Beta Energy: How students spiked energy drinks with sustainability

Holly Sutich and Bradley Hagan have won big at the inaugural AUT X Challenge awards after unveiling their new product, Beta Energy – a healthier alternative to energy drinks, which could still possibly give you wings.

As many fall victim to Mobil’s infamous pie and V deal, or Red Bull’s falsified promise of flight, energy drinks have become a ubiquitous product during late night assignments.

According to Southern Cross data, 35 percent of Kiwis believe they are drinking too many energy drinks and one punter told the New Zealand Herald his company was drinking two or three litres a day.

Beta Energy has latched onto the issue of high consumption, and provides an alternative - a healthier, sustainable energy drink, which provides the same amount of energy without the sporadic jitters.

Co-founder Holly Sutich shares the gritty details. “We created a healthier alternative, natural energy drink that provides sustainable energy so you don’t get the crash that you do from a normal energy drink. It provides double the antioxidants as green tea providing a natural, smooth blend and also has one of the lowest sugar levels for a natural energy drink on the market.”

The pair conjured up the idea in their first year of university, Sutich says. “We saw everyone around us drinking really unhealthy energy drinks and staying up late to finish assignments while we lived in the student halls and decided to make a change.”

The product is still in the development process and disclosure of ingredients is commercially sensitive, however the key ingredient is a mysterious Amazonian super leaf which provides nutritional and social impact.  

Sutich says: “Our key ingredient grows under the canopy in the Amazon rainforest, our key supplier is a social enterprise that works in the Amazon rainforest, fights deforestation and rebuilds the rainforest, because that is where our main ingredient grows and they work to provide fair trade for farmers over there.”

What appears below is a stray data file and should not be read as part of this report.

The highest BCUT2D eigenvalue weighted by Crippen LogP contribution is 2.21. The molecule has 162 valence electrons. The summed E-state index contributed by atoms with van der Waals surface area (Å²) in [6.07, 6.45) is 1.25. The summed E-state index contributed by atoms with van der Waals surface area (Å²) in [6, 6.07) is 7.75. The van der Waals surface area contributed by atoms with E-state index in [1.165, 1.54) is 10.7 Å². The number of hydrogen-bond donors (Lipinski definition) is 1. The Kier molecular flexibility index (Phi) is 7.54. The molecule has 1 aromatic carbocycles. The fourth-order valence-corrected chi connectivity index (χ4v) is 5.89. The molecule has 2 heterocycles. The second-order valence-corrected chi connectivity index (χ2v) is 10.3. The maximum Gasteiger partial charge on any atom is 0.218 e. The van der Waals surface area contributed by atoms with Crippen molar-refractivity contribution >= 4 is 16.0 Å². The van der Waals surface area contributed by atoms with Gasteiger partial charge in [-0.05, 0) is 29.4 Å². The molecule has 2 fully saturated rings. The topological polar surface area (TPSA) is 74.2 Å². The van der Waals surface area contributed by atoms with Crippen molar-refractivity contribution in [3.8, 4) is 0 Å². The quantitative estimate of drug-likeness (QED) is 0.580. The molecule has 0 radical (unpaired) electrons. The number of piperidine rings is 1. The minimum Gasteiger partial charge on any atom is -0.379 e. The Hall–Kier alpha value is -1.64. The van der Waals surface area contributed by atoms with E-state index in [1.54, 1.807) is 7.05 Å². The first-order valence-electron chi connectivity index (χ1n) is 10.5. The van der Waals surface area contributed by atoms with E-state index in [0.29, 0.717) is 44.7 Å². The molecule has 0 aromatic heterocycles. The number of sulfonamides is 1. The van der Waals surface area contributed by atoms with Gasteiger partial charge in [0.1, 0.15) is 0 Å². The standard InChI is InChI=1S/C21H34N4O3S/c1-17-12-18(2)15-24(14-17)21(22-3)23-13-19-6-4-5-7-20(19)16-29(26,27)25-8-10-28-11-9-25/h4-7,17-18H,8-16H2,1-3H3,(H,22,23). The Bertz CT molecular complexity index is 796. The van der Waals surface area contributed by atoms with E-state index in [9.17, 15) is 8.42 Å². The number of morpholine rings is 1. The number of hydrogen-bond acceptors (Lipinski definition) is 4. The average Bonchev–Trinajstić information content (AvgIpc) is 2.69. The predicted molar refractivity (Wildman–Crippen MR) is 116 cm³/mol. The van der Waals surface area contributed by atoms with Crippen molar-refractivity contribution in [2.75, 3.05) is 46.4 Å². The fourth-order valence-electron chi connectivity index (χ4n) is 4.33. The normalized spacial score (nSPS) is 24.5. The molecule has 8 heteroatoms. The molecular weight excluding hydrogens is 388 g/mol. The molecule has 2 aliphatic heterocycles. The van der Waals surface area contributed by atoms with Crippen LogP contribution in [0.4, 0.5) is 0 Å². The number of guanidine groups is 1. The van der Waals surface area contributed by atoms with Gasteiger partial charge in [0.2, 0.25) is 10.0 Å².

Holly Sutich and Bradley Hagan.

Environmental sustainability is a running theme for the two who are proposing to give five cents for every unit sold to environmental initiatives in New Zealand. Additionally, with increased growth in the market, the pair are hoping to increase its support for environmental groups, as well as look at more sustainable forms of packaging.

After three years of rigorous research and development, the pair have collected numerous awards, initially winning the top two awards at the Co. Starters Entrepreneurship programme in 2016 before winning third in the AUT venture fund. More recently, they went large at the AUT X Challenge awards night, winning $20,000 in cash and $10,000 in packages from Lowndes Jordan, Xero, KPMG and the Tech Cafe.

Sutich describes the awards night: “It required a five minute pitch in front of everyone and then a five minute dragons den style Q + A in front of everyone - it was pretty intense we were the last ones of the evening, we got up there and did our best. We managed to win our social enterprise category which was $5000 as well as the overall award which was $15,000 with additional X Challenge packages as well.”

Following the flurry of awards, Sutich describes how the product has developed since the support.

“We are about to pitch for our final round of investment before we launch, and are at the stage where we will be developing our brand, with a goal to launch mid to late 2018.”

Sutich shares the company's ambitions to form social impact, environmental sustainability and one day take the company globally.  “Our main goal is to revolutionise the energy drink industry in New Zealand and overseas. We see ourselves as a global brand because there is a need for our product in places like Southeast Asia and an important aspect for us is injecting the social impact. The key part of our success is shown by growth and the impact we have environmentally, for the communities of New Zealand and hopefully one day globally.”

For two students juggling pricey living costs, meager food budgets and strenuous university degrees, starting a business didn’t come without toil.

As Sutich states: “The hardest part about starting our own business is the sheer enormity of the task ahead of us. We are aware it isn't easy to start a business, and there are hurdles that come our way and we must navigate our way over them. We have been challenged to think outside the square and to be keen problem solvers. Yes, this can be difficult, but at the end of the day, it is helping grow ourselves as forward-thinking entrepreneurs and helping us grow the possibilities for our business.”

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